Knoxville v. Red Iguana: A Club Troubled, or Targeted?

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Old City, Knoxville (WVLT) - A fight this past weekend, may be the least of the troubles for an Old City nightclub fighting to stay open.

Volunteer TV's Gordon Boyd takes a look at why a private party the Sunday before could give police and the Beer Board the ammunition to take away the Red Iguana's beer permit.

The club's lawyer claims the record doesn't reflect the Red Iguana's true colors.

Rather, it gets the blame for what goes on outside, or in other spots of the Old City.

This past Saturday night, police arrested one man, and questioned several after a fight broke out there.

E- 911 dispatch tells WVLT an officer called it in himself.

The more immediate issue: Sunday the 15th. The Knoxville Law Department claims the red iguana violated city code after police saw "two women simulating oral sex in a party room upstairs," that they had an audience, other bar customers, and that the red iguana's manager knew what the women were doing was illegal.

"Some of the police department personnel take it upon themselves to take issue with the kind of clientele that goes to the Red Iguana," says A. Philip Lomonaco, attorney for Red Iguana. "The city wants the club shut down, it's our opinion, because they don't like the clientele that's going to the club."

The club's attorney says the nude women were dancers, performing for a bachelor party and that the Red Iguana's manager stopped it once he realized it, but that police didn't want to hear it.

Instead, he claims, the law seems intent on shutting the place down.

But the Red Iguana's attorney claims it's proof and part of a bigger picture.

"Approximately 80 percent of the clientele that goes to the club is black," says Lomonaco. "The city wants the club shut down, it's our opinion, because they don't like the clientele that's going to the club."

The Knoxville Mayor's office says the Red Iguana's record speaks for itself, 151 police calls last year, more than two dozen assaults, two citations for selling alcohol underage.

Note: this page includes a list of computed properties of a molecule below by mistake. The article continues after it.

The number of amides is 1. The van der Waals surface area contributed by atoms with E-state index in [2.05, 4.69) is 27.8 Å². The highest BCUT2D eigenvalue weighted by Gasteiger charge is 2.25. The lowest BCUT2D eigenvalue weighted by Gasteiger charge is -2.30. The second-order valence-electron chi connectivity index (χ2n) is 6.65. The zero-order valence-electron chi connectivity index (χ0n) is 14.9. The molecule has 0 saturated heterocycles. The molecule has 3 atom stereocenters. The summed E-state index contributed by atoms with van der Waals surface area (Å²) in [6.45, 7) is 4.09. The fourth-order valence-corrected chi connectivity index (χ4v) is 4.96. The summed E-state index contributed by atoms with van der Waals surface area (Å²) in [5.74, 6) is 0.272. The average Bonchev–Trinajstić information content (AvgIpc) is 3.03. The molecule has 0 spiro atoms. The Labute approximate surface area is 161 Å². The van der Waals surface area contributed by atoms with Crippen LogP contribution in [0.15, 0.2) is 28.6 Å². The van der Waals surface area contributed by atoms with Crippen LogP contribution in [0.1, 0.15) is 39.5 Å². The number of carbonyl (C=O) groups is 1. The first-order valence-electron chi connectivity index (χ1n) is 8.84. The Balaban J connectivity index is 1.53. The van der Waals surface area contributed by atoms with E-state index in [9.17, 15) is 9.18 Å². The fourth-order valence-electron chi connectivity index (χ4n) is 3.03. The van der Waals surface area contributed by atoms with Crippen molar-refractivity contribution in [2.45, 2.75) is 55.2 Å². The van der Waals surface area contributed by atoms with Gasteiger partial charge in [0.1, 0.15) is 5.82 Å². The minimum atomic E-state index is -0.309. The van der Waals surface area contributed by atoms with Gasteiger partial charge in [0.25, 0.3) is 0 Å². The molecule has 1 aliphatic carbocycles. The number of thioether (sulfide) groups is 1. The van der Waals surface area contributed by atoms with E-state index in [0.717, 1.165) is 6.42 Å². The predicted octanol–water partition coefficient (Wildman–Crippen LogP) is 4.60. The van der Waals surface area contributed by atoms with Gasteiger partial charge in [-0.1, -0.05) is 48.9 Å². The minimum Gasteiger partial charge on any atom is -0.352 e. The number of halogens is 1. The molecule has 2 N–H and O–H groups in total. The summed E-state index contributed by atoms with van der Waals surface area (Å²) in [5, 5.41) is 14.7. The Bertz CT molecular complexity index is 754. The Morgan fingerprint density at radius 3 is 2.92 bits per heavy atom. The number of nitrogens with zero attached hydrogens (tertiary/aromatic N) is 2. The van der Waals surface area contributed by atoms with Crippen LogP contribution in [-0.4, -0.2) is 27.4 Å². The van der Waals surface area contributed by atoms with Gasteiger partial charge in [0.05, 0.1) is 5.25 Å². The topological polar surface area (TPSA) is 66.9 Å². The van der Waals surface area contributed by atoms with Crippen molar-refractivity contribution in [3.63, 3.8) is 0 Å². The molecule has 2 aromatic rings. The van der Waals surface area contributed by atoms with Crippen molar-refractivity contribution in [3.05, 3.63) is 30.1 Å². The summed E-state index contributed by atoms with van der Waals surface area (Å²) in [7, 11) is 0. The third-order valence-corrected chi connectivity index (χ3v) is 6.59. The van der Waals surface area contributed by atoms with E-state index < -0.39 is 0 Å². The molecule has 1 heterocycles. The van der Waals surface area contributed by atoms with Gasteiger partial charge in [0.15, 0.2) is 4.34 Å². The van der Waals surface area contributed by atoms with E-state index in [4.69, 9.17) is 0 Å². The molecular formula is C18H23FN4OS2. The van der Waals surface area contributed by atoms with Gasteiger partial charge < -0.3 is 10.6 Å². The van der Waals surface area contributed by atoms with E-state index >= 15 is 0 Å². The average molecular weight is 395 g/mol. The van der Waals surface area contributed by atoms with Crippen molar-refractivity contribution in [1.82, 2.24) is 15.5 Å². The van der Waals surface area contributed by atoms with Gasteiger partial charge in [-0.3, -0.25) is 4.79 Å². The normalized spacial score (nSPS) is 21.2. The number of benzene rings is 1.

"I would like the city to tell us how many times they've sent in undercover people who have not been able to buy beer," Lomonaco says. "The Red Iguana has the strongest security and the most rigid rules of any club in this town."

"Do you think they're doing a good job on security there?" Boyd asks Old City patron Brandon Morgan.

"From what I hear on the news, not really," he replies.

Last October, a Wednesday, five people arrested; police say, after fights broke out when somebody brought in a gun and it fired accidentally.

Two weeks ago Wednesday, a man shot in the leg after fights break out in a nearby parking lot.
"If you study the 911 calls, you'll see many of them have been made by the personnel at the Red Iguana, trying to enforce the law," Lomonaco says. "They don't get assistance. They get blamed."

"Do you think they're paying any more attention to one club over another?" Boyd asks Morgan.

"Uh, it doesn't seem to be that way, but I mean I could be mistaken," he says.

Attorney Philip Lomonaco claims the club makes clear, on its website and its walls, that it doesn't tolerate fighting. Weapons will get you banned. And you won't get in wearing ball caps, athletic apparel, long shorts, or long shirts, clothes often associated with gangs.

"It's just not really my crowd. If I had any interest in going there, I probably would, but like I said, it's just not my place to hang out," Morgan says.

"What else can the club do? Tell me one thing that the club hasn't done that has allowed that to happen?" Lomonaco says.

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